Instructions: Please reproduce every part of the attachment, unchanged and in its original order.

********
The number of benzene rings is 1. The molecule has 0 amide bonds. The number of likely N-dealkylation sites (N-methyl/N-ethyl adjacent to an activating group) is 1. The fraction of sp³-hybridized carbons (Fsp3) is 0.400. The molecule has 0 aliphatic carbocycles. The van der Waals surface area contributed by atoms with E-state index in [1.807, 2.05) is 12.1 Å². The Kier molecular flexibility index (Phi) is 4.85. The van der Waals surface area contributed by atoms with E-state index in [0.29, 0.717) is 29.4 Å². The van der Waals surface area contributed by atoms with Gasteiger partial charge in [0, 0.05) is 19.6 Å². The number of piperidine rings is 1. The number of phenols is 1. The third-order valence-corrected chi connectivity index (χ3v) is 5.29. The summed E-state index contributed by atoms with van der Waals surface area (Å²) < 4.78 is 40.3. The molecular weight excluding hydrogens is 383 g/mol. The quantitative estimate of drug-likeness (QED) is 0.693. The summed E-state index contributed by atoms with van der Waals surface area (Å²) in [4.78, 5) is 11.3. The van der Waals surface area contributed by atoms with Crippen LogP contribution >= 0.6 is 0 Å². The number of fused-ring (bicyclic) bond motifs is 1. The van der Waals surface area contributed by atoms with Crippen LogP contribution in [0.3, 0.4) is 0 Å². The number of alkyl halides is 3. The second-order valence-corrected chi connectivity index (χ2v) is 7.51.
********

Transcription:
The number of benzene rings is 1. The molecule has 0 amide bonds. The number of likely N-dealkylation sites (N-methyl/N-ethyl adjacent to an activating group) is 1. The fraction of sp³-hybridized carbons (Fsp3) is 0.400. The molecule has 0 aliphatic carbocycles. The van der Waals surface area contributed by atoms with E-state index in [1.807, 2.05) is 12.1 Å². The Kier molecular flexibility index (Phi) is 4.85. The van der Waals surface area contributed by atoms with E-state index in [0.29, 0.717) is 29.4 Å². The van der Waals surface area contributed by atoms with Gasteiger partial charge in [0, 0.05) is 19.6 Å². The number of piperidine rings is 1. The number of phenols is 1. The third-order valence-corrected chi connectivity index (χ3v) is 5.29. The summed E-state index contributed by atoms with van der Waals surface area (Å²) < 4.78 is 40.3. The molecular weight excluding hydrogens is 383 g/mol. The quantitative estimate of drug-likeness (QED) is 0.693. The summed E-state index contributed by atoms with van der Waals surface area (Å²) in [4.78, 5) is 11.3. The van der Waals surface area contributed by atoms with Crippen LogP contribution >= 0.6 is 0 Å². The number of fused-ring (bicyclic) bond motifs is 1. The van der Waals surface area contributed by atoms with Crippen LogP contribution in [0.3, 0.4) is 0 Å². The number of alkyl halides is 3. The second-order valence-corrected chi connectivity index (χ2v) is 7.51.